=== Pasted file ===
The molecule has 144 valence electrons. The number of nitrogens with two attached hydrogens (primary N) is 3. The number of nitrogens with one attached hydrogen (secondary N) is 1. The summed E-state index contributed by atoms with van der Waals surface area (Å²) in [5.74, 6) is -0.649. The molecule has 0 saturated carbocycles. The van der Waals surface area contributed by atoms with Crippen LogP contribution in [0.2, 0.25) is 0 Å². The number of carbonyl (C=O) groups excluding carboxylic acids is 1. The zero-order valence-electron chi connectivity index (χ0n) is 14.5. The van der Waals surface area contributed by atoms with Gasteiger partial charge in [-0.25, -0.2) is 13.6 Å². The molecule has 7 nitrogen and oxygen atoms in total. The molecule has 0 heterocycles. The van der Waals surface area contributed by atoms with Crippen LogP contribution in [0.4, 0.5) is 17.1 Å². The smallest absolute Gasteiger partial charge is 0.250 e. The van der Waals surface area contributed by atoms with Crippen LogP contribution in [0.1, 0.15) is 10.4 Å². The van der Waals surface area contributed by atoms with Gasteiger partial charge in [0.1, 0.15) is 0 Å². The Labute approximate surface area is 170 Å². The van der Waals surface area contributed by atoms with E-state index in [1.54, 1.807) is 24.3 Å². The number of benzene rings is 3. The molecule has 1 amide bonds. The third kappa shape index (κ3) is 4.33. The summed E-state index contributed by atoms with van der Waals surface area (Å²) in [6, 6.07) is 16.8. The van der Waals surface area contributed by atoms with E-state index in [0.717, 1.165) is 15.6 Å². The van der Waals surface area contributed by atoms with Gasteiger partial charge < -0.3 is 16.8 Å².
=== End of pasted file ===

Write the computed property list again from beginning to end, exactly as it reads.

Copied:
The molecule has 144 valence electrons. The number of nitrogens with two attached hydrogens (primary N) is 3. The number of nitrogens with one attached hydrogen (secondary N) is 1. The summed E-state index contributed by atoms with van der Waals surface area (Å²) in [5.74, 6) is -0.649. The molecule has 0 saturated carbocycles. The van der Waals surface area contributed by atoms with Crippen LogP contribution in [0.2, 0.25) is 0 Å². The number of carbonyl (C=O) groups excluding carboxylic acids is 1. The zero-order valence-electron chi connectivity index (χ0n) is 14.5. The van der Waals surface area contributed by atoms with Gasteiger partial charge in [-0.25, -0.2) is 13.6 Å². The molecule has 7 nitrogen and oxygen atoms in total. The molecule has 0 heterocycles. The van der Waals surface area contributed by atoms with Crippen LogP contribution in [0.4, 0.5) is 17.1 Å². The smallest absolute Gasteiger partial charge is 0.250 e. The van der Waals surface area contributed by atoms with Crippen LogP contribution in [0.1, 0.15) is 10.4 Å². The van der Waals surface area contributed by atoms with Gasteiger partial charge in [0.1, 0.15) is 0 Å². The Labute approximate surface area is 170 Å². The van der Waals surface area contributed by atoms with E-state index in [1.54, 1.807) is 24.3 Å². The number of benzene rings is 3. The molecule has 1 amide bonds. The third kappa shape index (κ3) is 4.33. The summed E-state index contributed by atoms with van der Waals surface area (Å²) in [6, 6.07) is 16.8. The van der Waals surface area contributed by atoms with E-state index in [0.717, 1.165) is 15.6 Å². The van der Waals surface area contributed by atoms with Gasteiger partial charge < -0.3 is 16.8 Å².